Mailbox Monday (26.8)

Mailbox Monday was created by The Printed Page. Mailbox Monday is currently on tour, hosted by a different blog each month. Today’s Linky will be hosted by Bermudaonion’s Weblog.

Henry Plantagenet by Richard Barber (bought)
Henry II is the most imposing figure among the medieval kings of England. His fiefs and domains extended from the Atlantic to the Mediterranean, and his court was frequented by the greatest thinkers and men of letters of his time, besides ambassadors from all over Europe. This readable and accessible biography offers both a study of his character, and an estimate of his work as a ruler, work which is in a sense the history of his life, since it occupied his entire energies from his accession at the age of twenty-one to his death thirty-five years later. Nor is this the mere routine of government; from the desolate and lawless anarchy of Stephen’s reign, and against the opposition of the great magnates and the Church, he built in England a stable and prosperous realm, and welded his diverse inheritance overseas into a single, and by the standards of the time, peaceful, unit. Only the folly of John dispersed his empire, and his work in England left an enduring mark on the institutions by which we are governed today.

A Brief History of Henry VIII: Refomer and Tyrant by Derek Wilson (bookmooch)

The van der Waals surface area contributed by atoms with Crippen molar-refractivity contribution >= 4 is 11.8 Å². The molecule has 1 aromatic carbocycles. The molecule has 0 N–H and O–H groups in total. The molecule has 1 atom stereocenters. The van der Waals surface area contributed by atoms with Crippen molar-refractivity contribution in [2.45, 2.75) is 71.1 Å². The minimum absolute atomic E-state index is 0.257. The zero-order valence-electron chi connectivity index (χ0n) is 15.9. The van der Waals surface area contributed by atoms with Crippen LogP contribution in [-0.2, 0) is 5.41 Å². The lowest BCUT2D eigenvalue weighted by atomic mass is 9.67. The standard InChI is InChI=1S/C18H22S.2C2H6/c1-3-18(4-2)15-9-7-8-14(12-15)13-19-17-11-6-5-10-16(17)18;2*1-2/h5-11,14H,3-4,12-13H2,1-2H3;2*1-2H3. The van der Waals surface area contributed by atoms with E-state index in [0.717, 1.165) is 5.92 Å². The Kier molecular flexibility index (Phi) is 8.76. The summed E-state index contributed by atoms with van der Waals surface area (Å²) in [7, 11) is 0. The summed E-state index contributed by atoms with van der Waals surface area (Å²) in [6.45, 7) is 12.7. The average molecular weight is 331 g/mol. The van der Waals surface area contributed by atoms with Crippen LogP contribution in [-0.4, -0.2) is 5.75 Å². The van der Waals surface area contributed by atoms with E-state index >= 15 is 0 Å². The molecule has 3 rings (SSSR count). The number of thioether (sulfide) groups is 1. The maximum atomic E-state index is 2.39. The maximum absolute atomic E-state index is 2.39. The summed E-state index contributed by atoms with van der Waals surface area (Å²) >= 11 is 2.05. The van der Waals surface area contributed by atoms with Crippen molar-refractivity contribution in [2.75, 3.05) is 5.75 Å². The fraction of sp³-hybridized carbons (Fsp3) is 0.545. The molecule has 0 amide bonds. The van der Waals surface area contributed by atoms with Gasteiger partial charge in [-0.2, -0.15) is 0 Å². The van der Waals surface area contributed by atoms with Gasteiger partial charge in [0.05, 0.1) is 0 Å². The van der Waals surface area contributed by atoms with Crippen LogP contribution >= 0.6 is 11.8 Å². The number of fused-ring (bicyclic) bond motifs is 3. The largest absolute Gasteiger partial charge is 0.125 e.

King Henry VIII remains one of the most controversial figures in our history. Wilson draws together all the most recent discoveries and looks afresh at the fascinating life and times of the Tudor monarch, particularly, looking at the King’s childhood which is too often dismissed, and the influences of his father and grandfather. Interwoven with an insightful account of how England became a Protestant nation and Henry VIII’s life within the court and, of course, all his wives, this Brief History will bring this enigmatic monarch and the dramatic changes that occurred in Britain during his reign to life.

Queen Elizabeth The Queen Mother: The Official Biography by William Shawcross (bookmooch)
Written with complete access to the Queen Mother’s personal letters and diaries, William Shawcross’s riveting biography is the truly definitive account of this remarkable woman, whose life spanned the twentieth century. Elizabeth Angela Marguerite Bowes Lyon, the youngest daughter of the Earl of Strathmore, was born on 4 August 1900. Drawing on her private correspondence and other unpublished material from the Royal Archives, William Shawcross vividly reveals the witty girl who endeared herself to soldiers convalescing at Glamis in the First World War; the assured young Duchess of York; the Queen, at last feeling able to look the East End in the face at the height of the Blitz; the Queen Mother, representing the nation at home and abroad throughout her long widowhood. ‘This splendid biograpy captures something of the warm glow that she brought to every event and encounter. It also reveals a deeper and more interesting character, forged by good sense, love of country, duty, humour and an instinct for what is right.

Tudors by Peter Ackroyd (purchased)
Rich in detail and atmosphere and told in vivid prose, Tudors recounts the transformation of England from a settled Catholic country to a Protestant superpower. It is the story of Henry VIII’s cataclysmic break with Rome, and his relentless pursuit of both the perfect wife and the perfect heir; of how the brief reign of the teenage king, Edward VI, gave way to the violent reimposition of Catholicism and the stench of bonfires under ‘Bloody Mary’. It tells, too, of the long reign of Elizabeth I, which, though marked by civil strife, plots against the queen and even an invasion force, finally brought stability.